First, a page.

Mel C says ''girl power'' was created by the sexism the Spice Girls encountered in the music business in the 90s.

The 44-year-old star was part of the 'Wannabe' group alongside Mel B, Victoria Beckham, Emma Bunton and Geri Horner [Née Halliwell], and says they created their famous slogan of empowerment in the 90s in reaction to the discrimination they experienced, which included being snubbed from being cover stars on magazines.

She said: ''Girl power was something that we never intended. When we started we were a pop group and we just wanted to sing and be famous and travel the world and we never really thought about that side of things at all. But, as soon as we were heading into the music industry, we started to be faced with some sexism. We were told girls don't sell. We would go into magazines and editors would tell us, 'We can't put you on the cover because we won't sell enough magazines that week.' ''

The 'Northern Star' hitmaker - who has gone onto have solo success - realised as soon as they started their campaign for equality as a group that it would apply to all females.

She said: ''That really made us have a bee in our bonnets and that's when we started talking about Girl Power. We realised we had something really important to say. It gave us even more determination to succeed because we realised very early on, we weren't just doing it for ourselves and each other, we were doing it for girls. Being told we couldn't do something was like a red rag to a bull to the Spice Girls.''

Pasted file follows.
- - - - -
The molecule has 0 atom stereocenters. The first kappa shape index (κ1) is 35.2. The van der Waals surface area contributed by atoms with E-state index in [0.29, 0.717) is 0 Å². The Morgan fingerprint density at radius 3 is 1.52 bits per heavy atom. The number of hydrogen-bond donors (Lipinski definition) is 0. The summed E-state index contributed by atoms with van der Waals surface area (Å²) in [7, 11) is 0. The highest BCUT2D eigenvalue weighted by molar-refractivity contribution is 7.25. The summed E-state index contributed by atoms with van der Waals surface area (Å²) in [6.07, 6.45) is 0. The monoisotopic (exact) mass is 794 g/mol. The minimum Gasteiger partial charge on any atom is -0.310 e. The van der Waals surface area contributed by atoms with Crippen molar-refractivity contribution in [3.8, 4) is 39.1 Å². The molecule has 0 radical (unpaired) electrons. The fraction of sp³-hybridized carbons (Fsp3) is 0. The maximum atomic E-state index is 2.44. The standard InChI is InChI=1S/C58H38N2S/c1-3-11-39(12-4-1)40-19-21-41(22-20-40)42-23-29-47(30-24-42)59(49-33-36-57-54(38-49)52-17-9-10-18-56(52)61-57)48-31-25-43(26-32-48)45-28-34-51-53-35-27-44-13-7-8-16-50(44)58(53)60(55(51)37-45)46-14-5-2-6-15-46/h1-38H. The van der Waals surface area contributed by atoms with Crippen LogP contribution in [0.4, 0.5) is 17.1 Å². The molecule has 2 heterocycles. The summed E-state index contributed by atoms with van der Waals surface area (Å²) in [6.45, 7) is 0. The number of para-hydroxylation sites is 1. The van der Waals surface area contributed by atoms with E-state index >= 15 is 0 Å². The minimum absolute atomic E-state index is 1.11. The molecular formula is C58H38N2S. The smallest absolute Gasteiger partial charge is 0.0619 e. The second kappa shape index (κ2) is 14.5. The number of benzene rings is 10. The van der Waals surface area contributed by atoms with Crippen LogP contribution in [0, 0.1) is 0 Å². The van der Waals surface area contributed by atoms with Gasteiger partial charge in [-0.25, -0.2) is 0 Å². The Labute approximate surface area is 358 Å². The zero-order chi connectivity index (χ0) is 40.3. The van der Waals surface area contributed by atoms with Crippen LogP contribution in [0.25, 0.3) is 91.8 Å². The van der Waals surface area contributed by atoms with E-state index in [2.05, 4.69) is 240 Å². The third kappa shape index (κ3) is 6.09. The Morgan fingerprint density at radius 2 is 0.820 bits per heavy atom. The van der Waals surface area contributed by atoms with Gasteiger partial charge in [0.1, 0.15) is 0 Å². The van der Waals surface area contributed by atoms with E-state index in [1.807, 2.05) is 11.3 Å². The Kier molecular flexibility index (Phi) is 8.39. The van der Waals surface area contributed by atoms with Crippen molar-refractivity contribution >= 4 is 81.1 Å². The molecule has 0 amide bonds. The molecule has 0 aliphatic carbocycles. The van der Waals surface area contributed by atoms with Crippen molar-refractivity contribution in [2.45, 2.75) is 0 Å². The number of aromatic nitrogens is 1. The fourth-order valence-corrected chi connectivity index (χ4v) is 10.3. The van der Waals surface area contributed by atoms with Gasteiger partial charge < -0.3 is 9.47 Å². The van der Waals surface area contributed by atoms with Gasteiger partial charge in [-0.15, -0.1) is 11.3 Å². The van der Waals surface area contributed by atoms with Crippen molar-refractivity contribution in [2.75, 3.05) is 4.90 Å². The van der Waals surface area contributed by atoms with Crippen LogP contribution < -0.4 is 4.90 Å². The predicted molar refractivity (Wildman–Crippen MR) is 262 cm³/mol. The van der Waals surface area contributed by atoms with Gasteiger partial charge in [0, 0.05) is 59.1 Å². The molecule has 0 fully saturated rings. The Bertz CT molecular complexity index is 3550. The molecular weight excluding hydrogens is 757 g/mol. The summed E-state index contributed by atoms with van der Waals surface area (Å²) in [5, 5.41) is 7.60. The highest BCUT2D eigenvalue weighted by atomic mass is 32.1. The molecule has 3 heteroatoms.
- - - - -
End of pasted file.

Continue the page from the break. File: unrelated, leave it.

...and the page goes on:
However, Mel says things are changing and that there are more and more female pop stars taking over the world than ever before, which she believes the 'Say You'll Be There' hitmakers can take some credit for.

Speaking to Music Week editor Mark Sutherland at AIM's annual Women In Music event, she shared: ''The Spice Girls did have incredible success and made a lot of people lots of money - and that's a funny old thing for changing people's minds.

''In the last decade or so, the majority of the biggest artists in the world have been women. That's never happened before. I like to think that the success of the Spice Girls opened doors for that to happen.''